Changes in the practice of angioaccess surgery: impact of dialysis outcome and quality initiative recommendations

J Vasc Surg. 2000 Jan;31(1 Pt 1):84-92. doi: 10.1016/s0741-5214(00)70070-x.


Purpose: Recommendations recently published by the National Kidney Foundation-Dialysis Outcome and Quality Initiative (DOQI) included an appeal for increased use of native arteriovenous fistulas (NAVFs) to improve overall patency and contain angioaccess costs. We evaluated the impact of the DOQI recommendations on angioaccess surgery and its outcome at our institution.

Methods: From June 1996 to April 1999, 483 angioaccess procedures were performed on 247 patients. There were 133 men and 114 women, with an average age ranging from 28 to 95 years (mean age, 69 +/- 0.59 years). Risk factors included smoking in 143 patients (58%), diabetes mellitus in 135 patients (55%), hypertension in 150 patients (61%), and coronary artery disease in 98 patients (40%). The patients were divided in two groups. Group I (pre-DOQI) included patients who had angioaccess procedures between June 1996 and November 1997, and group II (post-DOQI) included patients who had angioaccess procedures between December 1997 and April 1999. The types of procedures performed included placement of arteriovenous grafts (AVGs) in 122 patients (25%), creation of NAVFs in 99 patients (20%), revision of AVGs in 123 patients (25%), and temporary access procedures in 135 patients (28%). Forty-seven of the NAVF procedures were radial-cephalic fistulas (47%), 22 were brachial-cephalic fistulas (23%), and 30 were brachial-basilic fistulas (30%). Patients underwent serial ultrasonography scanning and physical examinations; the mean follow-up period was 9 months. Choice of angioaccess procedures and patency rates before and after implementation of the DOQI recommendations were compared.

Results: There was a significant increase in the use of NAVFs after implementing DOQI recommendations (5% vs 68%, P <.001). The 1-year primary patency rate of AVGs was less than that of arteriovenous fistulas (54% vs 85%, P <.001). During the study period, the percentage of AVGs placed at our institution that required revision (59%; 72 of 123) was higher than that of NAVFs that required revision (4%; 4 of 99; P <.001). There was no significant difference in the maturation rates of radial-cephalic fistulas (75%), brachial-cephalic fistulas (91%), and brachial-basilic fistulas (87%).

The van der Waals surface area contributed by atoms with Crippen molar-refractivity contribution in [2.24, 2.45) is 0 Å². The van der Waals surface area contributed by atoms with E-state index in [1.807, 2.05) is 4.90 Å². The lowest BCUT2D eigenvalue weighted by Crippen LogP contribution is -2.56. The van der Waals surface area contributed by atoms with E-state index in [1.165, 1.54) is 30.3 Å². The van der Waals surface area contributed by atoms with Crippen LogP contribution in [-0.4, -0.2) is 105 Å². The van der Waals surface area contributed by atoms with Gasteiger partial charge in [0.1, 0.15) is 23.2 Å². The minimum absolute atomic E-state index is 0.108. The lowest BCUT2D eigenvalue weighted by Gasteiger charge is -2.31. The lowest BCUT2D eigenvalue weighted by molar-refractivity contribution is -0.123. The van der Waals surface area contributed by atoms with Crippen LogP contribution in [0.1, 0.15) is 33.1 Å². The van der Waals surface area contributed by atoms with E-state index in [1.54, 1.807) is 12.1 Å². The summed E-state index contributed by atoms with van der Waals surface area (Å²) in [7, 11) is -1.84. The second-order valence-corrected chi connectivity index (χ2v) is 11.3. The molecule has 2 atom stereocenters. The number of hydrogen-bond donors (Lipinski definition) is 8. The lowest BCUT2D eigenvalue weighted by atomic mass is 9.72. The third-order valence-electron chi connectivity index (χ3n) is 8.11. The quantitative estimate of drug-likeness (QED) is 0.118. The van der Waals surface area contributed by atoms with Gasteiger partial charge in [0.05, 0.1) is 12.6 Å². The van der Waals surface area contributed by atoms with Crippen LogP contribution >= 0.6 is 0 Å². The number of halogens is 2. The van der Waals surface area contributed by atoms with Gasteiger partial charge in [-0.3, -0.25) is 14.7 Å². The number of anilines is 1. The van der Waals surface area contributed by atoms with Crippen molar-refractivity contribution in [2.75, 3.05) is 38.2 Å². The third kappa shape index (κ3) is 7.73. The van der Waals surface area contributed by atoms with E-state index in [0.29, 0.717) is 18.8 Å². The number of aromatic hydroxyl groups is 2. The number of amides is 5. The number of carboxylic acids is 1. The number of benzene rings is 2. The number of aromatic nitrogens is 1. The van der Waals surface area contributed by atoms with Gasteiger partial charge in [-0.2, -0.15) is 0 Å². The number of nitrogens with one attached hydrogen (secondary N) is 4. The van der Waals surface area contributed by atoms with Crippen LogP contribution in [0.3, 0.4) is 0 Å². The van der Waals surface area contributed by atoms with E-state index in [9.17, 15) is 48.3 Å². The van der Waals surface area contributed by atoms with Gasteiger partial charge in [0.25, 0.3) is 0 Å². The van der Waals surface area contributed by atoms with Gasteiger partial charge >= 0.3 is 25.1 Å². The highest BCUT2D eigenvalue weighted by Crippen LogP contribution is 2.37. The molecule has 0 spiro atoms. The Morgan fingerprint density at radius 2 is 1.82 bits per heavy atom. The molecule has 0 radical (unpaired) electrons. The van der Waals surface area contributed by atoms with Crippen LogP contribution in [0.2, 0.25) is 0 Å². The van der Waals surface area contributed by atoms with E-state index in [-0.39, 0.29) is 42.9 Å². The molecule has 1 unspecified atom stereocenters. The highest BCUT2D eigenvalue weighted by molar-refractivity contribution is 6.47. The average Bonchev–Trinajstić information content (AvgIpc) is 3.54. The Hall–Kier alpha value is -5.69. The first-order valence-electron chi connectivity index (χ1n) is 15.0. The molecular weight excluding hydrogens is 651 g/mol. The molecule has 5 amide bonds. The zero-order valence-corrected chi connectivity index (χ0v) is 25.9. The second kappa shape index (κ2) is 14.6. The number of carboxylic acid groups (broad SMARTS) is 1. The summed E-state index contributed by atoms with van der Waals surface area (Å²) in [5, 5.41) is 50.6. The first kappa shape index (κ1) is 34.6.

Conclusion: By adopting the DOQI recommendations, we used NAVFs more often. This resulted in superior patency rates, compared with synthetic grafts. The liberal use of preoperative duplex venous mapping further increased NAVF use, surpassing the DOQI expectations for primary arteriovenous fistulas. Additionally, fewer revisions were required.

MeSH terms

  • Adult
  • Aged
  • Aged, 80 and over
  • Arm / blood supply
  • Arteriovenous Shunt, Surgical / adverse effects
  • Arteriovenous Shunt, Surgical / economics
  • Arteriovenous Shunt, Surgical / methods
  • Arteriovenous Shunt, Surgical / standards*
  • Arteriovenous Shunt, Surgical / statistics & numerical data
  • Blood Vessel Prosthesis Implantation / adverse effects
  • Blood Vessel Prosthesis Implantation / methods
  • Blood Vessel Prosthesis Implantation / standards*
  • Female
  • Humans
  • Male
  • Middle Aged
  • New York City
  • Organizational Innovation
  • Patient Selection
  • Practice Guidelines as Topic*
  • Practice Patterns, Physicians' / organization & administration*
  • Preoperative Care
  • Quality Assurance, Health Care / organization & administration*
  • Renal Dialysis / adverse effects
  • Renal Dialysis / economics
  • Renal Dialysis / instrumentation*
  • Renal Dialysis / standards*
  • Reoperation / statistics & numerical data
  • Retrospective Studies
  • Risk Factors
  • Treatment Outcome
  • Ultrasonography, Doppler, Duplex
  • Vascular Patency